When a political editor declares that U.S. Senator Jim Bunning (R-Ky) makes "even former Vice President Dick Cheney seem warm and fuzzy," you know that the mainstream media are reaching for the long knives. Associate editor of The Hill A.B. Stoddard wrote in yesterday's "Bunning’s gift to Dems:"
Bunning’s blowup was indeed a gift to bewildered Democrats on more than one level. It portrayed Republicans as obstructionists, showed Republicans dissing the unemployed, gave the GOP the face of a mean old white guy that made even former Vice President Dick Cheney seem warm and fuzzy, illustrated how hamstrung Democrats are in trying to pass legislation within the confines of Senate rules, made fellow home-state senator and former friend Minority Leader Mitch McConnell (R-Ky.) squirm and distracted from the plans Democrats have to pass healthcare reform with the reconciliation procedure, as well as from Rep. Charles Rangel (D-N.Y.) stepping down as chairman of the House Ways and Means Committee amid ethical troubles. Let’s call that a six-fer.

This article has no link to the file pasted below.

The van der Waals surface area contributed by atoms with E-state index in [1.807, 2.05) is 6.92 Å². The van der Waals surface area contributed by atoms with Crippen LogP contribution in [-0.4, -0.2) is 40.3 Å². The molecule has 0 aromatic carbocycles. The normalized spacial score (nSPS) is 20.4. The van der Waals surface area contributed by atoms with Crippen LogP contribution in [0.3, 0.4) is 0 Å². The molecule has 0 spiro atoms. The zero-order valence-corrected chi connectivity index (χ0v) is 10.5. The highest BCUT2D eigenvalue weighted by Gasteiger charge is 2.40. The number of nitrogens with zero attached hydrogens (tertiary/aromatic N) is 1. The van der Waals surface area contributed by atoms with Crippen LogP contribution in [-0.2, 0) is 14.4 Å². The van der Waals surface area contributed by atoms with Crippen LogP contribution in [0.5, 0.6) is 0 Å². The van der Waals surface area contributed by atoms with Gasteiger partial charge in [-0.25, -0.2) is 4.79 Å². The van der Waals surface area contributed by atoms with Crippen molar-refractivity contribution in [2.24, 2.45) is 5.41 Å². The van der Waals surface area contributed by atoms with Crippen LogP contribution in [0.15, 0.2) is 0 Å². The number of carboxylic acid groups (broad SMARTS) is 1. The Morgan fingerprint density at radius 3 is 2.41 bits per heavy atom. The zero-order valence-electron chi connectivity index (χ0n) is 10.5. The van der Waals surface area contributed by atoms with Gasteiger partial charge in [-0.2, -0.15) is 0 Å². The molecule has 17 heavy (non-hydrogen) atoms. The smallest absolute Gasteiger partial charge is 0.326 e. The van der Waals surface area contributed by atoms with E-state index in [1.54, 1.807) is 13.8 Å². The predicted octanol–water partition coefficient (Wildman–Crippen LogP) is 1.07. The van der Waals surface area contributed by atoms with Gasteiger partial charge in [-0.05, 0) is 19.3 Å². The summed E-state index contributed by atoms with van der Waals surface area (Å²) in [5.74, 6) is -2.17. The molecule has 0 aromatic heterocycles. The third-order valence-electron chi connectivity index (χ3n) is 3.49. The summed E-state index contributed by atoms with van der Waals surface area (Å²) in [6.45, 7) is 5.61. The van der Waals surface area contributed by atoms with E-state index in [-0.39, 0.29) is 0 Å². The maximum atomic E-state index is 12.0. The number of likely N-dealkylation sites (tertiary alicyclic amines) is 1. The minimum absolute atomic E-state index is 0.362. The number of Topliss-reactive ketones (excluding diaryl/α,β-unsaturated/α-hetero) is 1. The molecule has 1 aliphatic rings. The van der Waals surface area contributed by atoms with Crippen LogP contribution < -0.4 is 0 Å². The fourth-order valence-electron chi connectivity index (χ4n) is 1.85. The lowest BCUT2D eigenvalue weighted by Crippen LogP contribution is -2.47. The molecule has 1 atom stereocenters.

Just in case readers missed the point, Stoddard described Bunning's effort to get the Senate to abide by its own rule as a "temper tantrum." His "hot-pink face" and considerable "grumbling" reminded Stoddard that his "mental stability has been questioned as far back as 2004."
The mainstream media's shrieks and howls over Bunning's modest effort to bring a modicum of sanity to Washington spending places their own stability in question. If they're not careful, Bunning Derangement Syndrome may be included in the next revision of The Diagnostic and Statistical Manual of Mental Disorders (DSM).